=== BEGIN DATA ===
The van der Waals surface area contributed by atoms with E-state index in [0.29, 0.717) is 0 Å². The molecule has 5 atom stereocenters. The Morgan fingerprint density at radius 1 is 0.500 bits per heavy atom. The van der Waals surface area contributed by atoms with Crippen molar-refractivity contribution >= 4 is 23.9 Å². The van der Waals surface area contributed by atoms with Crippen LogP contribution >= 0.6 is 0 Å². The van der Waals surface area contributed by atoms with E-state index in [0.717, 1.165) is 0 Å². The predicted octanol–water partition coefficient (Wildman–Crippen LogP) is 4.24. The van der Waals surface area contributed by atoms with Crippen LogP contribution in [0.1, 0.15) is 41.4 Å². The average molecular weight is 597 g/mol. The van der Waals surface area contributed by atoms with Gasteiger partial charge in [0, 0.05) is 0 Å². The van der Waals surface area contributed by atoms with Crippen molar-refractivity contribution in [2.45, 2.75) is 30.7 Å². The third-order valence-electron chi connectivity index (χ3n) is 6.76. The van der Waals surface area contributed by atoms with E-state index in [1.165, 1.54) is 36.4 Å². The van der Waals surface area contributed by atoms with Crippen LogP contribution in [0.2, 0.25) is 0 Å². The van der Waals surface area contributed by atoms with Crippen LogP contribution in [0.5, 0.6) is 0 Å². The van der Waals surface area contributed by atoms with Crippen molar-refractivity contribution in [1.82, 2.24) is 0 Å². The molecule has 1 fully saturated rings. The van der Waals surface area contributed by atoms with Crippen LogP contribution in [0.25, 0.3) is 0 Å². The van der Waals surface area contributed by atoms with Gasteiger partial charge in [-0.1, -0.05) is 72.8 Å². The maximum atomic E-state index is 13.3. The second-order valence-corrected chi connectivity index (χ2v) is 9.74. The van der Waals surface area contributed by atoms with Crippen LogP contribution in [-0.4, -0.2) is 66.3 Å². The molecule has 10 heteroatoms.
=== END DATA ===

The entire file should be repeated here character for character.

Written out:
The van der Waals surface area contributed by atoms with E-state index in [0.29, 0.717) is 0 Å². The molecule has 5 atom stereocenters. The Morgan fingerprint density at radius 1 is 0.500 bits per heavy atom. The van der Waals surface area contributed by atoms with Crippen molar-refractivity contribution >= 4 is 23.9 Å². The van der Waals surface area contributed by atoms with Crippen LogP contribution >= 0.6 is 0 Å². The van der Waals surface area contributed by atoms with E-state index in [0.717, 1.165) is 0 Å². The predicted octanol–water partition coefficient (Wildman–Crippen LogP) is 4.24. The van der Waals surface area contributed by atoms with Crippen LogP contribution in [0.1, 0.15) is 41.4 Å². The average molecular weight is 597 g/mol. The van der Waals surface area contributed by atoms with Gasteiger partial charge in [0, 0.05) is 0 Å². The van der Waals surface area contributed by atoms with Crippen molar-refractivity contribution in [2.45, 2.75) is 30.7 Å². The third-order valence-electron chi connectivity index (χ3n) is 6.76. The van der Waals surface area contributed by atoms with E-state index in [1.165, 1.54) is 36.4 Å². The van der Waals surface area contributed by atoms with Crippen LogP contribution in [0.2, 0.25) is 0 Å². The van der Waals surface area contributed by atoms with Crippen LogP contribution in [0.5, 0.6) is 0 Å². The van der Waals surface area contributed by atoms with Crippen molar-refractivity contribution in [1.82, 2.24) is 0 Å². The molecule has 1 fully saturated rings. The van der Waals surface area contributed by atoms with Crippen LogP contribution in [0.25, 0.3) is 0 Å². The van der Waals surface area contributed by atoms with Gasteiger partial charge in [-0.1, -0.05) is 72.8 Å². The maximum atomic E-state index is 13.3. The second-order valence-corrected chi connectivity index (χ2v) is 9.74. The van der Waals surface area contributed by atoms with Crippen LogP contribution in [-0.4, -0.2) is 66.3 Å². The molecule has 10 heteroatoms.